a recent study in the UK has discovered that 0.54% (over 1 in 200) children are born with mitochondrial abnormalities – in the form of pathogenic mitochondrial DNA mutations – which may cause some degree of mitochondrial dysfunction or even outright disease.
The emphasis is mine – and it is important. This research tells us that mitochondrial abnormalities are not particularly rare. It does not tell us that mitochondrial dysfunction is more common than previously thought. The article is here and the term “mitochondrial dysfunction” does not appear once. The authors conclude that “at least one in 200 healthy humans harbors a pathogenic mtDNA mutation that potentially causes disease in the offspring of female carriers” – they are looking at mitochondrial DNA mutations in healthy humans, not at mitochondrial dysfunction. It appears that Halvorsen is relying upon a paper that cannot be used to support his argument that MD is more common than previously believed.
Halvorsen then claims that autism “is one of several immune system disorders, such as diabetes and asthma, that have been linked to vaccines.” Halvorsen cites two studies to support his claim that autism is (“at least in some children”) an auto-immune disorder. The first is this paper. The same authors also wrote this paper later the same year. They state in the latter paper that their earlier findings:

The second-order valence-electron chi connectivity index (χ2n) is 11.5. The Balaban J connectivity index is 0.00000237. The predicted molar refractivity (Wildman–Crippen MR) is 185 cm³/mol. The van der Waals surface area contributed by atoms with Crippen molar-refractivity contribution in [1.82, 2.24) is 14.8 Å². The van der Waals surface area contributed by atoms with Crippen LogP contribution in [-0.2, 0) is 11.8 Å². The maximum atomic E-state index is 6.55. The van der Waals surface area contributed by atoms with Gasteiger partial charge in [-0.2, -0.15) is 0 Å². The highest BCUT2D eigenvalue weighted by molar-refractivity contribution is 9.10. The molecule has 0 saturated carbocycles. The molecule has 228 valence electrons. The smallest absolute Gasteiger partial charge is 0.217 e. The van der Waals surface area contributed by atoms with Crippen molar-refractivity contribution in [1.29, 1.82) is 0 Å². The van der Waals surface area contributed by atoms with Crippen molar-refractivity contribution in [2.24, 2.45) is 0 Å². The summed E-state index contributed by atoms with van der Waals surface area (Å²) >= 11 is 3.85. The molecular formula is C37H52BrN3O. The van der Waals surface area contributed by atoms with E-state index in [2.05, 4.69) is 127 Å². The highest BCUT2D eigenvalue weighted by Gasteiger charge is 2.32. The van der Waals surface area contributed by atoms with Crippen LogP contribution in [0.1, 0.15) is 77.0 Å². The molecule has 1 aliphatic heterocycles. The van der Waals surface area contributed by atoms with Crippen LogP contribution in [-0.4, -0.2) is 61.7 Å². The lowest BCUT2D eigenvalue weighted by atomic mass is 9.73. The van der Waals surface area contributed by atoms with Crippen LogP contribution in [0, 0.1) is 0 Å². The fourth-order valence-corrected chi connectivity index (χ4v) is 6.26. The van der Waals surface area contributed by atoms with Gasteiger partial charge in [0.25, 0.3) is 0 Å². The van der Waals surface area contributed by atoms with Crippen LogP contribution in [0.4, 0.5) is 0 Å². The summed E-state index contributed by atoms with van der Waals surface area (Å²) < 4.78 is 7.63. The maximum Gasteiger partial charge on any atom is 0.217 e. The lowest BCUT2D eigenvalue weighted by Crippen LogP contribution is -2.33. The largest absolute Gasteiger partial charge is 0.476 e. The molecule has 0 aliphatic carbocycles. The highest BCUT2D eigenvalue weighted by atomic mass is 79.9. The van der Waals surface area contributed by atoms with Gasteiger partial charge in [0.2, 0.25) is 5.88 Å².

support the view that neuroimmune abnormalities occur in the brain of autistic patients and may contribute to the diversity of the autistic phenotypes
Which seems to me to fall short of saying that autism is an auto-immune disorder.
The second paper Halvorsen cites is this one: link; in which the authors state that:
Our results indicate excessive innate immune responses in a number of ASD children that may be most evident in TNF-alpha production.
It is not clear to me whether this means that the authors found that autism is an auto-immune disease. Do some children with autism have excessive immune responses? It appears so. Does this mean that autism is an auto-immune disease? I don’t know, and reading Halvorsen’s book is not something I found helpful. Halvorsen simply states that autism is an auto-immune disease and provides two citations to papers that may or may not support his contention. He fails to make clear how these papers provide evidence supportive of his opinion.